A few days after my father’s disappearance the OI changed command: Vilas was replaced by General Bussi. The new commander belonged to the Latin American military generation, which had attended the School of the Americas in the US and Panama, received training at Fort Leavenworth and was also taken as an observer to Vietnam. Bussi led OI until the coup, when the junta rewarded him with a provincial government command in recognition of his brutality.
A cloud of denial and fear invaded my home and the campaigns asking for my father’s whereabouts fell silent. No one ever mentioned him, and the only reminder I had of him was in the surname that he had bequeathed us and which was so striking – especially in the Salesian school run by Catholic priests where my family then placed me.
Vilas’s resentment at being replaced by Bussi led him to write about his experiences of OI. The general’s account gives us a glimpse of the lies promoted by the army. Vilas reveals that the armed insurgency comprised a group of no more than 300, and maintains that when he handed the command to Bussi “the armed subversion had been totally and completely defeated … I enjoyed the greatest satisfaction when some days later in the federal capital I received a call from General Bussi who told me ‘Vilas, you haven’t left me anything to do’. ”
When Bussi became de facto governor of Tucumán after the coup, carnage ensued, demonstrating that the goal of this dictatorship was to far exceed just the annihilation of the armed insurgency. The armed forces sought the extermination of any type of opposition or dissent in its desire to impose its economic and social restructuring of the country.
“First we shall kill all the subversives; then we shall kill their collaborators;
then their sympathisers; then those who remain indifferent;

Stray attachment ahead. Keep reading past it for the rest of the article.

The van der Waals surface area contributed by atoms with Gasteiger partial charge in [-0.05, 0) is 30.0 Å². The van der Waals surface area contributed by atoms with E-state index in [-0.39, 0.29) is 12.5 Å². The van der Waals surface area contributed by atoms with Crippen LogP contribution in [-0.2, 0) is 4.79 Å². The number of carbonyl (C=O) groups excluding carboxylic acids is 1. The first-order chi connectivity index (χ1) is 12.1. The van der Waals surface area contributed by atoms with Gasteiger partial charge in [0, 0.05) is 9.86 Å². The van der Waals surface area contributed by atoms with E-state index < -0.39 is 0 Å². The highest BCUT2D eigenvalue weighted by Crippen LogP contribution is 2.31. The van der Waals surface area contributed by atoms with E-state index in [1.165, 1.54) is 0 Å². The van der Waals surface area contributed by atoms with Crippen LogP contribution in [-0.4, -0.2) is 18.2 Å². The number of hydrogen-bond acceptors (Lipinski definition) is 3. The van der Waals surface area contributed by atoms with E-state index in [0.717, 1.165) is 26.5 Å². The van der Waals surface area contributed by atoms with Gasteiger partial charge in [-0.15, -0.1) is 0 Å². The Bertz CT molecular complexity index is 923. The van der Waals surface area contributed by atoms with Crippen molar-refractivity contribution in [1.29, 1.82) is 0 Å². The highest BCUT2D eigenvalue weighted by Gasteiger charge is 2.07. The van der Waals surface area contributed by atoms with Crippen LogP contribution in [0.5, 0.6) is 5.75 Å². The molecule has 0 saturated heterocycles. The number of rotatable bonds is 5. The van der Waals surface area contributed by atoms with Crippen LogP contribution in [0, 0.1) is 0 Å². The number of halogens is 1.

and finally, we will kill those who are undecided.”
General Ibérico Saint-Jean, International Herald Tribune, 26 May 1977.
The medieval character of the dictatorship was also illustrated by the burning of books, censorship and regulation for the length of women’s skirts. The army called this new dictatorship the National Reorganisation Process. Argentina went through years of horror and widespread corruption – without any supervision or control – which had a disastrous impact on the economy. The army presided over the accumulation of huge private-sector debts, which it later converted into state debt.
When the economy began to collapse the army decided to start a war to justify their permanence in power. Argentina’s historic and, in my view, fair claim to the Malvinas Islands (Falklands) was the opportunity to rally popular opinion. The army declared war on one of the biggest military powers in the world. Military defeat in the Malvinas led to the final implosion of the dictatorship.
The return to democracy
After seven years of crimes against humanity, thousands of disappearances, imprisonments without trials, torture, the enforced exile of thousands of Argentines, and the appropriation of newborn children belonging to mothers executed in clandestine detention centres, the dictatorship collapsed.